KRSTIĆ, Snežana

Independent researcher and consultant, Chair of the Board, Marie Curie Alumni Association

Dr. Snežana Krstić is a chemical engineer, Chair of the Marie Curie Alumni Association (MCAA). The MCAA is an international association of researchers who have benefited or still benefiting from the prestigious European Commission's Marie Skłodowska Curie research programme. The association fosters global relationships within research community and promotes career development, cooperation and mutual understanding among members from different countries, sectors and across scientific disciplines.

Professional experience of Dr. Krstić is in the chemical and environmental technology and engineering, modeling and simulation, as well as in interdisciplinary issues at the intersection of science, policy, innovation and society, including a work related to the societal challenges and sustainability. Her PhD was awarded by University of Belgrade, where she has started the academic career.

Since 2004 Dr. Krstić has been actively involved in many activities related to research, education and innovation policies, including mobility, professional development and other aspects related to the human resources in research. She has raised many interesting activities and initiatives related to the early career researchers, including research integrity and ethical issues. Among the activities that she launched was the Ethics in Research initiative, a survey on research integrity practices related to young researchers (the pioneering one at European level) and other activities promoting the integrity culture at European and global level.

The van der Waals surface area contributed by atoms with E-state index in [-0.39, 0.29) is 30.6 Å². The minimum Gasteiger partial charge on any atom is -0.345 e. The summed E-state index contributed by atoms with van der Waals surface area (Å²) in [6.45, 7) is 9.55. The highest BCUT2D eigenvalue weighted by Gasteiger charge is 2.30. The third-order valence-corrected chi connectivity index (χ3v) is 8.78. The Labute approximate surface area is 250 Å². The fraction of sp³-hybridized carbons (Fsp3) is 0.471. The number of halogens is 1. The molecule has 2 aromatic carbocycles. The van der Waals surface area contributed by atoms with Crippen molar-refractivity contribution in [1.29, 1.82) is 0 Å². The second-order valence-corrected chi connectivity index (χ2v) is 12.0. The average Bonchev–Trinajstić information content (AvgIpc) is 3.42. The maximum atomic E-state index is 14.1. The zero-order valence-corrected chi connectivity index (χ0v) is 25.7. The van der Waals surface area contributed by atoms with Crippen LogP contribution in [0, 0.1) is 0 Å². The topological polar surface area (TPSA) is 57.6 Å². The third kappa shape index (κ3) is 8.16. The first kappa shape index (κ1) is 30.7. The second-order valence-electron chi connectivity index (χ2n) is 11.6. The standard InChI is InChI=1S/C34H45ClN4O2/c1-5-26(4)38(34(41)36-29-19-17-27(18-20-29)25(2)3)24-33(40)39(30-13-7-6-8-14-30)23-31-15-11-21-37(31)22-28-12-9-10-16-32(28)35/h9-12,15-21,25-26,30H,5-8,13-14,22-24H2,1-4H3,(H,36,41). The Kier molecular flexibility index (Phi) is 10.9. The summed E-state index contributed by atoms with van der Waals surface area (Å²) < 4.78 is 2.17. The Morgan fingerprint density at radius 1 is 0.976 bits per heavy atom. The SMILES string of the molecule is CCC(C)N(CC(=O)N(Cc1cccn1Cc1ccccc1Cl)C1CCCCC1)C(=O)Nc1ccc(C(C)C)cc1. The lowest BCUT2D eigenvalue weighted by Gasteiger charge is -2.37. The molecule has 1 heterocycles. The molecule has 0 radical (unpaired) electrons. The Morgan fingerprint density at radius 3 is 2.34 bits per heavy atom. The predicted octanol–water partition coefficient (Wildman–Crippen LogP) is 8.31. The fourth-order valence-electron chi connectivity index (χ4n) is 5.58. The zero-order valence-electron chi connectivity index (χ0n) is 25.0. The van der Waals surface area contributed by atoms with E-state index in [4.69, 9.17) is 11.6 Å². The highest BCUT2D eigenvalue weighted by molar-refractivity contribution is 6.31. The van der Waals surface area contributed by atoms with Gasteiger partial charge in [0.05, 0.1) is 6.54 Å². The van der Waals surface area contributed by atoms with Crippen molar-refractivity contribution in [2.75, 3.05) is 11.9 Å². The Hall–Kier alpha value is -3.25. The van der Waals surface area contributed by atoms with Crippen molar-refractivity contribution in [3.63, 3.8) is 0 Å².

Dr. Krstić has been a national delegate in the World Academy of Young Scientists (WAYS) and a member of the Secretariat and Coordinator of the Eurodoc's Mobility Working Group. Dr. Krstić holds several international and national awards for scientific achievements and excellence. Her Marie Curie grant experience was undertaken in the CERN School of Computing.



14:30-16:00 5 NOVEMBER
PLENARY SESSION IIi. Confidence in science

Fostering responsible research to meet societal challenges

Responsible research and innovation are among the crucial elements which can support and engage the enabling power of science to meet current and future societal challenges. Confidence in science is based on the ability of the scientific community to recognize and adequately respond to the emerging societal and global problems, as well as on trust in the research system and the way in which research is conducted. Development of human resources in research on the principles of responsibility and integrity plays a vital role in ensuring public trust in science. It is particularly important to foster responsible research practices among early-career researchers, to raise their awareness about ethical issues and norms in science as well as the societal dimension of their work, and to encourage them to build their careers in line with these principles. Numerous codes, guidelines, and training programmes for researchers have been developed worldwide. However, an important question is whether the research community pays sufficient attention to this matter concerning young colleagues, and also what the perception is of young scientists about current research integrity practices. What are the possibilities for young scientists to obtain suitable training about research integrity and ethics in their institutions? What are the attitudes of their supervisors and senior colleagues? What are the challenges they face? What is the role of funding organisations, the publishing and policy sector, media and society? How can professional networks support junior researchers in raising their awareness about responsible conduct of research? These questions will be discussed in light of empirical results and international efforts to support responsible research and confidence in science.